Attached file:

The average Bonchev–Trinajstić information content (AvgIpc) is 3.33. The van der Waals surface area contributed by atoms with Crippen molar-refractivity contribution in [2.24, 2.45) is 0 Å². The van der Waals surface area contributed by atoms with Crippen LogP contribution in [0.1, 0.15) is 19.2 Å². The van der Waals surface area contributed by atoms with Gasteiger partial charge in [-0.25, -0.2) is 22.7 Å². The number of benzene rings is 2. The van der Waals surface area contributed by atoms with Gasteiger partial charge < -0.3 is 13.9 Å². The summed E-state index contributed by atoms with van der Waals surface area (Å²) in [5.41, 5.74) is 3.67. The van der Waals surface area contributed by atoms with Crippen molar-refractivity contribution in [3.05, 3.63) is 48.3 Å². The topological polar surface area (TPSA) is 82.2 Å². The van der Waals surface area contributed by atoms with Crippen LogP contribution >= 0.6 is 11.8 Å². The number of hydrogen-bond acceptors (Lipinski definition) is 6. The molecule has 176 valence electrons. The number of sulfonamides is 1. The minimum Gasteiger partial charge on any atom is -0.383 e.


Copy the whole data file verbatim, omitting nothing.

The average Bonchev–Trinajstić information content (AvgIpc) is 3.33. The van der Waals surface area contributed by atoms with Crippen molar-refractivity contribution in [2.24, 2.45) is 0 Å². The van der Waals surface area contributed by atoms with Crippen LogP contribution in [0.1, 0.15) is 19.2 Å². The van der Waals surface area contributed by atoms with Gasteiger partial charge in [-0.25, -0.2) is 22.7 Å². The number of benzene rings is 2. The van der Waals surface area contributed by atoms with Gasteiger partial charge < -0.3 is 13.9 Å². The summed E-state index contributed by atoms with van der Waals surface area (Å²) in [5.41, 5.74) is 3.67. The van der Waals surface area contributed by atoms with Crippen molar-refractivity contribution in [3.05, 3.63) is 48.3 Å². The topological polar surface area (TPSA) is 82.2 Å². The van der Waals surface area contributed by atoms with Crippen LogP contribution >= 0.6 is 11.8 Å². The number of hydrogen-bond acceptors (Lipinski definition) is 6. The molecule has 176 valence electrons. The number of sulfonamides is 1. The minimum Gasteiger partial charge on any atom is -0.383 e.